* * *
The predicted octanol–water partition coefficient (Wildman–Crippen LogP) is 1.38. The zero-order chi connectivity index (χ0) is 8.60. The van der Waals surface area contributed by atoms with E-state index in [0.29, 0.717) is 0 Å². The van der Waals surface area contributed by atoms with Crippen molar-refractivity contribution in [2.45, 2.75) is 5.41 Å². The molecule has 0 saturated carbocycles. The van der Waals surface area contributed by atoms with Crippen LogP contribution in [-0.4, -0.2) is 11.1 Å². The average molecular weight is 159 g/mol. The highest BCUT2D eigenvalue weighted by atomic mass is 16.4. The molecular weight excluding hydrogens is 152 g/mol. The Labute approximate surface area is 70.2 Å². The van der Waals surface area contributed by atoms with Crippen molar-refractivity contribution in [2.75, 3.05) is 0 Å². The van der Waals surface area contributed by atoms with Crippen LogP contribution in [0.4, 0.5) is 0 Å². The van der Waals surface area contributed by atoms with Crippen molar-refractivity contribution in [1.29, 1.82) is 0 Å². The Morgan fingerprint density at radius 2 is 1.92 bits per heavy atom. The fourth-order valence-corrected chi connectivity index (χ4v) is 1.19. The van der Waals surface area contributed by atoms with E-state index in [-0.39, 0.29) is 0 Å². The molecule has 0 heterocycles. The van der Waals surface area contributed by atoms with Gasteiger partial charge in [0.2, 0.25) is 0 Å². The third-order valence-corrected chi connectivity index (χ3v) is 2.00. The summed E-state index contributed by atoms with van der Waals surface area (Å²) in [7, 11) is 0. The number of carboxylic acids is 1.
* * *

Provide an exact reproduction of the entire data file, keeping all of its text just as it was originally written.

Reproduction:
The predicted octanol–water partition coefficient (Wildman–Crippen LogP) is 1.38. The zero-order chi connectivity index (χ0) is 8.60. The van der Waals surface area contributed by atoms with E-state index in [0.29, 0.717) is 0 Å². The van der Waals surface area contributed by atoms with Crippen molar-refractivity contribution in [2.45, 2.75) is 5.41 Å². The molecule has 0 saturated carbocycles. The van der Waals surface area contributed by atoms with Crippen LogP contribution in [-0.4, -0.2) is 11.1 Å². The average molecular weight is 159 g/mol. The highest BCUT2D eigenvalue weighted by atomic mass is 16.4. The molecular weight excluding hydrogens is 152 g/mol. The Labute approximate surface area is 70.2 Å². The van der Waals surface area contributed by atoms with Crippen molar-refractivity contribution in [2.75, 3.05) is 0 Å². The van der Waals surface area contributed by atoms with Crippen LogP contribution in [0.4, 0.5) is 0 Å². The van der Waals surface area contributed by atoms with Crippen molar-refractivity contribution in [1.29, 1.82) is 0 Å². The Morgan fingerprint density at radius 2 is 1.92 bits per heavy atom. The fourth-order valence-corrected chi connectivity index (χ4v) is 1.19. The van der Waals surface area contributed by atoms with E-state index in [-0.39, 0.29) is 0 Å². The molecule has 0 heterocycles. The van der Waals surface area contributed by atoms with Gasteiger partial charge in [0.2, 0.25) is 0 Å². The third-order valence-corrected chi connectivity index (χ3v) is 2.00. The summed E-state index contributed by atoms with van der Waals surface area (Å²) in [7, 11) is 0. The number of carboxylic acids is 1.